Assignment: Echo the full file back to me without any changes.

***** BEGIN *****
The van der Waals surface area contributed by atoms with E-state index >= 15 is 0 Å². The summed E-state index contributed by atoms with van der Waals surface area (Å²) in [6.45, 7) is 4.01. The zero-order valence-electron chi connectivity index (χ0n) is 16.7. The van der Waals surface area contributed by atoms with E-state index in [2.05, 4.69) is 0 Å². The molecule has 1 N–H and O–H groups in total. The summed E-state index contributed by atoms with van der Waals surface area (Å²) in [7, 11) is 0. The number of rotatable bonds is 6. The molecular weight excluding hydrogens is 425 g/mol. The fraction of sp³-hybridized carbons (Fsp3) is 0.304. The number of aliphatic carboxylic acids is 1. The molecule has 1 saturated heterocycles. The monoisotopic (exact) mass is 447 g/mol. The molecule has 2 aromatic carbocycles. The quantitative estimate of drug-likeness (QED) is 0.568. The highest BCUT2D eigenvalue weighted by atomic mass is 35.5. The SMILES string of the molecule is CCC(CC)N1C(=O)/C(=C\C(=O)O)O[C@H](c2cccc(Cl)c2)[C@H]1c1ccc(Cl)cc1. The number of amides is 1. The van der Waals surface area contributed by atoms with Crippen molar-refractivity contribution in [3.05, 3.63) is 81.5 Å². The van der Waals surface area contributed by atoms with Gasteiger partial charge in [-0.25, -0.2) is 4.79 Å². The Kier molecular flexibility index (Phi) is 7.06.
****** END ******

The van der Waals surface area contributed by atoms with E-state index >= 15 is 0 Å². The summed E-state index contributed by atoms with van der Waals surface area (Å²) in [6.45, 7) is 4.01. The zero-order valence-electron chi connectivity index (χ0n) is 16.7. The van der Waals surface area contributed by atoms with E-state index in [2.05, 4.69) is 0 Å². The molecule has 1 N–H and O–H groups in total. The summed E-state index contributed by atoms with van der Waals surface area (Å²) in [7, 11) is 0. The number of rotatable bonds is 6. The molecular weight excluding hydrogens is 425 g/mol. The fraction of sp³-hybridized carbons (Fsp3) is 0.304. The number of aliphatic carboxylic acids is 1. The molecule has 1 saturated heterocycles. The monoisotopic (exact) mass is 447 g/mol. The molecule has 2 aromatic carbocycles. The quantitative estimate of drug-likeness (QED) is 0.568. The highest BCUT2D eigenvalue weighted by atomic mass is 35.5. The SMILES string of the molecule is CCC(CC)N1C(=O)/C(=C\C(=O)O)O[C@H](c2cccc(Cl)c2)[C@H]1c1ccc(Cl)cc1. The number of amides is 1. The van der Waals surface area contributed by atoms with Crippen molar-refractivity contribution in [3.05, 3.63) is 81.5 Å². The van der Waals surface area contributed by atoms with Gasteiger partial charge in [-0.25, -0.2) is 4.79 Å². The Kier molecular flexibility index (Phi) is 7.06.